My "protector bottles" usually fall in the 8-$15 range. Locally, you can't go wrong with Columbia Crest Grand Estates. However, mine tend to be those "specials" that many wineries offer to get rid of their inventory before a new release. It could be almost anything, but for me "almost anything" usually means "Washington State only" - quality wine at a fair price. My most recent purchase was out of Walla Walla, Skylite Cellars "Big Red Hiney", A cab-based blend that was a gold medal winner two years in a row. Sale price was $10, ot $96 a case. PERFECT protector wine!

Corkdork said...

Nope, they're on the "hold until they mature" list. I'll probably pick up a Pinot for tomorrow (Christmas Eve ham), and bring out a domestic red for Christmas. Oh, and some Champagne; gotta have Champagne for opening presents...

The Wine Whore said...

You can't go wrong with a GOOD bottle of $10 wine. You also bring up a great point... some regions are better than others for finding the best Protector wines... what about non-US wines? Any that help fill this gap?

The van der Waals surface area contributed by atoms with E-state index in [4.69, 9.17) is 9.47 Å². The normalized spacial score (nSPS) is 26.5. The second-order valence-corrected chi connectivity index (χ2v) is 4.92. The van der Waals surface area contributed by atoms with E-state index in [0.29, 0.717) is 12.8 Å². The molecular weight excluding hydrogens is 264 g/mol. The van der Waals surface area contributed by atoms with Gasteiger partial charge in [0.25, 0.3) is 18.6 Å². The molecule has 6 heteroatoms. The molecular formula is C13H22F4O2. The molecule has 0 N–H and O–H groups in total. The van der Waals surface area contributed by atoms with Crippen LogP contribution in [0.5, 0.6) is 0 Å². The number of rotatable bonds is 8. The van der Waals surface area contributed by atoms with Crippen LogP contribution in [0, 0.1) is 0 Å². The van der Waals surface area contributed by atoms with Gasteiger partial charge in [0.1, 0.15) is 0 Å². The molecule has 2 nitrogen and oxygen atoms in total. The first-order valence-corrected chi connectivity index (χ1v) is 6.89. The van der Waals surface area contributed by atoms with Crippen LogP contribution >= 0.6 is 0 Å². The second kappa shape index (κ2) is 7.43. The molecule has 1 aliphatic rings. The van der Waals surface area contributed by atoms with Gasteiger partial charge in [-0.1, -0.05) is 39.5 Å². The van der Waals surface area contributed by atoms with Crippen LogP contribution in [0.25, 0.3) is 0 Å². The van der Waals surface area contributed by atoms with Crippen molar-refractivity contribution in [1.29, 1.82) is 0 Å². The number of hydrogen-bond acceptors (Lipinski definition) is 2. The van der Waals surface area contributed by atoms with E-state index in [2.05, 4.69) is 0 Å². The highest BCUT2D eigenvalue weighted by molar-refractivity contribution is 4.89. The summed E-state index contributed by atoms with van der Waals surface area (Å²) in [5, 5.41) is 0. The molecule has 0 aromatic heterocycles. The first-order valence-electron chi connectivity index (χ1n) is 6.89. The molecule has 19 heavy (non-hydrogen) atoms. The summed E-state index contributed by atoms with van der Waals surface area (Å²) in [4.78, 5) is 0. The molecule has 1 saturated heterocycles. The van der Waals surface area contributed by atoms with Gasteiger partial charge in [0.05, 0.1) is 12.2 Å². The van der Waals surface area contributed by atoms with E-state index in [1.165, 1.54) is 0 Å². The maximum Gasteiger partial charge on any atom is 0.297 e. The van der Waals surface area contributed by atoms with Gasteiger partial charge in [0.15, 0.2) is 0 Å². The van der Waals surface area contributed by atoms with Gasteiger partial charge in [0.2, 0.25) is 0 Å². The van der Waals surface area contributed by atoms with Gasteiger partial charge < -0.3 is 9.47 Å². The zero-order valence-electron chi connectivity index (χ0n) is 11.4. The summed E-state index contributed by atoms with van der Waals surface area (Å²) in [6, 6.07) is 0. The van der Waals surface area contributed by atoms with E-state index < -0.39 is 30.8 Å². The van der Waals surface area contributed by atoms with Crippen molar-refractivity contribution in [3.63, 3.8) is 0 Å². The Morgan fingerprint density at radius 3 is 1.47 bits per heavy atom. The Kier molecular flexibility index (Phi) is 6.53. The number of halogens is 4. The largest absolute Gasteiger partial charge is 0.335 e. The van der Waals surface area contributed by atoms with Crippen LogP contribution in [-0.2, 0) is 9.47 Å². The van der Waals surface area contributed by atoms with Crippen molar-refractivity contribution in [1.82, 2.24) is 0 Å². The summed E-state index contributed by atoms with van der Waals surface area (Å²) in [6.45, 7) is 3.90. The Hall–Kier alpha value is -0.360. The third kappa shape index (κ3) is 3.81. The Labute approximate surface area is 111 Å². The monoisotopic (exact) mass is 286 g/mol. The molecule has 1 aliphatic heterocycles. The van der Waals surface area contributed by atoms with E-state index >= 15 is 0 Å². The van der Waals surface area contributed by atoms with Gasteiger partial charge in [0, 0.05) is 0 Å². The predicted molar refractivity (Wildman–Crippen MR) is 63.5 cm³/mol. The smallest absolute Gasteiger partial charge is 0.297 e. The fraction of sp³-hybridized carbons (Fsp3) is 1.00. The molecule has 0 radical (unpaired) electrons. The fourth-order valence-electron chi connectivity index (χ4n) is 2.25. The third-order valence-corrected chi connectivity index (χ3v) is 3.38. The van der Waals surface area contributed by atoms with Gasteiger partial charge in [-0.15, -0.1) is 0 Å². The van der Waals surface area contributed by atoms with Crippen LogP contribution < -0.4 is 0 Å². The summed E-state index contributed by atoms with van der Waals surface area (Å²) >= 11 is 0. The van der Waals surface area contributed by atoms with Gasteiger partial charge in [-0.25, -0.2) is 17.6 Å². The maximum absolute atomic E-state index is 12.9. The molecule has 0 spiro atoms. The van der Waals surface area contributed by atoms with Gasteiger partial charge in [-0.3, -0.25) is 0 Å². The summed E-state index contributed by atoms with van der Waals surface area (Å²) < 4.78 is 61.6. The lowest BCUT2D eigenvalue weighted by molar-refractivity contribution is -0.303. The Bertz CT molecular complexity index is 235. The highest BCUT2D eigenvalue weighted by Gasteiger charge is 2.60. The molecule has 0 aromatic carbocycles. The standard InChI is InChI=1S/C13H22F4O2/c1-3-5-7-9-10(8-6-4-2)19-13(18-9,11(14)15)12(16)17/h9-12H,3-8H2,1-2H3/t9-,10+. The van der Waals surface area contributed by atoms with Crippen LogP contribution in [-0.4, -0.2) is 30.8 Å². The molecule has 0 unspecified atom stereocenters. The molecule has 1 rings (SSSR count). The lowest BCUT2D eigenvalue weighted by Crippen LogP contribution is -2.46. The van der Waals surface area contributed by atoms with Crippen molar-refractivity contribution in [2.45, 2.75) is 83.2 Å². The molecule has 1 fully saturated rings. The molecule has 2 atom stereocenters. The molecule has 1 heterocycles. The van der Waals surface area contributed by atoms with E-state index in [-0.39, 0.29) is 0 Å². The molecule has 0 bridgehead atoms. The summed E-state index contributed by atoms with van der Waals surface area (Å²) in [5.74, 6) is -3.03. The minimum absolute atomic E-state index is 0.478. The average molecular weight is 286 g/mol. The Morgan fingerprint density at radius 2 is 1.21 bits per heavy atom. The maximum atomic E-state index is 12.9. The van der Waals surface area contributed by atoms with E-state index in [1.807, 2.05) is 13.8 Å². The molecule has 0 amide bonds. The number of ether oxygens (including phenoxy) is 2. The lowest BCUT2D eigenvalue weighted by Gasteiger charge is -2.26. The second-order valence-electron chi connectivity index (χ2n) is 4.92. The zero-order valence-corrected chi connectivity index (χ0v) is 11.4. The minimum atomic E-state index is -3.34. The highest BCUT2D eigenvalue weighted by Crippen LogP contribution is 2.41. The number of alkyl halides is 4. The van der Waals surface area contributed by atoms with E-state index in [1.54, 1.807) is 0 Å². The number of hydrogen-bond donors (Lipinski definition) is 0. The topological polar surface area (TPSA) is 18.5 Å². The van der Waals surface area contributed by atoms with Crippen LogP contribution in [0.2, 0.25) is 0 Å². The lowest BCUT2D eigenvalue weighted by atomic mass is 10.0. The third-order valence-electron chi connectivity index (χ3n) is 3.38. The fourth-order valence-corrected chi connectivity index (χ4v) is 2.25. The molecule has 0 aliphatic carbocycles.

Champagne is a must! Are you going with a Cava Corkdork, or do you have something else rolled up your sleeve!

Ed said...

Some wines I brought with me to the in-laws:

Pinots: Bergstrom, Halleck, Penner-Ash
Alexander Valley Cabs: Lancaster Estates, Medlock Ames

Those are the bigs... got a few Chards, a riesling and a Malvasia for sippin too

Happy Holidays!

Richard Auffrey said...

Though I never referred to them as protector wines, I try to balance my cellar with my higher-end wines and then a bunch of everyday, less expensive wines. Sometimes you just want a simpler wine for dinner, rather than spending the time to really savor over a high-end wine. I will open a high-end wine just for an average dinner, but only when I feel like it.

Like MVineyards, I mark my wines to indicate to my wife which wines are safe for her to open when I am not around. In my cellar, any wine with a tag is off limits unless I am around.